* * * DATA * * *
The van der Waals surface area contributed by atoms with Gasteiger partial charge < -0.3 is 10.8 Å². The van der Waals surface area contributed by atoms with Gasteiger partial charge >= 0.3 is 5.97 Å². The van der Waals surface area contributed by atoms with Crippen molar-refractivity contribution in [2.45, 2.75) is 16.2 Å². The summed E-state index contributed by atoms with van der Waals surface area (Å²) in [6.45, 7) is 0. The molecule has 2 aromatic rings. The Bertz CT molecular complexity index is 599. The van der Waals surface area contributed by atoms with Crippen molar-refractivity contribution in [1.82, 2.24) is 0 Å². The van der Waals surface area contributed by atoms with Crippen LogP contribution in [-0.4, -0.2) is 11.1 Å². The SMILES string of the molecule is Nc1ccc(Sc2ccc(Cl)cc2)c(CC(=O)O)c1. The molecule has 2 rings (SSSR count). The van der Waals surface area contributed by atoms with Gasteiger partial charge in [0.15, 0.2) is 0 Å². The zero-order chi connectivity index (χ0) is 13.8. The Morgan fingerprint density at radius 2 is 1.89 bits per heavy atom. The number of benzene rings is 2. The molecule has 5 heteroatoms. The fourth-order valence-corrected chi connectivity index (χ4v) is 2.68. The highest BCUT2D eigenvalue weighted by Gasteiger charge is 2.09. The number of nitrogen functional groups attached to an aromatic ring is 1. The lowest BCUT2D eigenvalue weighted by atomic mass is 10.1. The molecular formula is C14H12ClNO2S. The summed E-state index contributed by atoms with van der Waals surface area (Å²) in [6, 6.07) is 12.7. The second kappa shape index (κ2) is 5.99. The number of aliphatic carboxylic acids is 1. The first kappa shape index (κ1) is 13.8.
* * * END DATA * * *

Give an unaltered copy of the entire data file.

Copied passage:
The van der Waals surface area contributed by atoms with Gasteiger partial charge < -0.3 is 10.8 Å². The van der Waals surface area contributed by atoms with Gasteiger partial charge >= 0.3 is 5.97 Å². The van der Waals surface area contributed by atoms with Crippen molar-refractivity contribution in [2.45, 2.75) is 16.2 Å². The summed E-state index contributed by atoms with van der Waals surface area (Å²) in [6.45, 7) is 0. The molecule has 2 aromatic rings. The Bertz CT molecular complexity index is 599. The van der Waals surface area contributed by atoms with Crippen molar-refractivity contribution in [1.82, 2.24) is 0 Å². The van der Waals surface area contributed by atoms with Crippen LogP contribution in [-0.4, -0.2) is 11.1 Å². The SMILES string of the molecule is Nc1ccc(Sc2ccc(Cl)cc2)c(CC(=O)O)c1. The molecule has 2 rings (SSSR count). The van der Waals surface area contributed by atoms with Gasteiger partial charge in [0.15, 0.2) is 0 Å². The zero-order chi connectivity index (χ0) is 13.8. The Morgan fingerprint density at radius 2 is 1.89 bits per heavy atom. The number of benzene rings is 2. The molecule has 5 heteroatoms. The fourth-order valence-corrected chi connectivity index (χ4v) is 2.68. The highest BCUT2D eigenvalue weighted by Gasteiger charge is 2.09. The number of nitrogen functional groups attached to an aromatic ring is 1. The lowest BCUT2D eigenvalue weighted by atomic mass is 10.1. The molecular formula is C14H12ClNO2S. The summed E-state index contributed by atoms with van der Waals surface area (Å²) in [6, 6.07) is 12.7. The second kappa shape index (κ2) is 5.99. The number of aliphatic carboxylic acids is 1. The first kappa shape index (κ1) is 13.8.